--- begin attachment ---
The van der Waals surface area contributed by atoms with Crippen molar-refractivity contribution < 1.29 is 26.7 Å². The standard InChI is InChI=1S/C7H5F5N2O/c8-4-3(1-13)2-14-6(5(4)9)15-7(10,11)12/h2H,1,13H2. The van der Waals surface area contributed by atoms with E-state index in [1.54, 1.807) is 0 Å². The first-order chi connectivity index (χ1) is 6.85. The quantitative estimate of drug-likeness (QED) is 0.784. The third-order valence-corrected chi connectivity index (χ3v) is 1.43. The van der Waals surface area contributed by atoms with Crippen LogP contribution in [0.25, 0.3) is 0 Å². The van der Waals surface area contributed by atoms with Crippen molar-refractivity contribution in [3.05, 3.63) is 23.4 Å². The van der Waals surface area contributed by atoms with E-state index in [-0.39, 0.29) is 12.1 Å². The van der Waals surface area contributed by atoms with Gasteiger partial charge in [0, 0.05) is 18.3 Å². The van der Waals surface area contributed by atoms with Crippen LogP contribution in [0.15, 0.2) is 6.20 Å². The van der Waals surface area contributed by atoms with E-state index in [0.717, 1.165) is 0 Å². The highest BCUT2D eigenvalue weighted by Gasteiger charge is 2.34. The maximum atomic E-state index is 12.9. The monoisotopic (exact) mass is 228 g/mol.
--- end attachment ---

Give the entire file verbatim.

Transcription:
The van der Waals surface area contributed by atoms with Crippen molar-refractivity contribution < 1.29 is 26.7 Å². The standard InChI is InChI=1S/C7H5F5N2O/c8-4-3(1-13)2-14-6(5(4)9)15-7(10,11)12/h2H,1,13H2. The van der Waals surface area contributed by atoms with E-state index in [1.54, 1.807) is 0 Å². The first-order chi connectivity index (χ1) is 6.85. The quantitative estimate of drug-likeness (QED) is 0.784. The third-order valence-corrected chi connectivity index (χ3v) is 1.43. The van der Waals surface area contributed by atoms with Crippen LogP contribution in [0.25, 0.3) is 0 Å². The van der Waals surface area contributed by atoms with Crippen molar-refractivity contribution in [3.05, 3.63) is 23.4 Å². The van der Waals surface area contributed by atoms with E-state index in [-0.39, 0.29) is 12.1 Å². The van der Waals surface area contributed by atoms with Gasteiger partial charge in [0, 0.05) is 18.3 Å². The van der Waals surface area contributed by atoms with Crippen LogP contribution in [0.15, 0.2) is 6.20 Å². The van der Waals surface area contributed by atoms with E-state index in [0.717, 1.165) is 0 Å². The highest BCUT2D eigenvalue weighted by Gasteiger charge is 2.34. The maximum atomic E-state index is 12.9. The monoisotopic (exact) mass is 228 g/mol.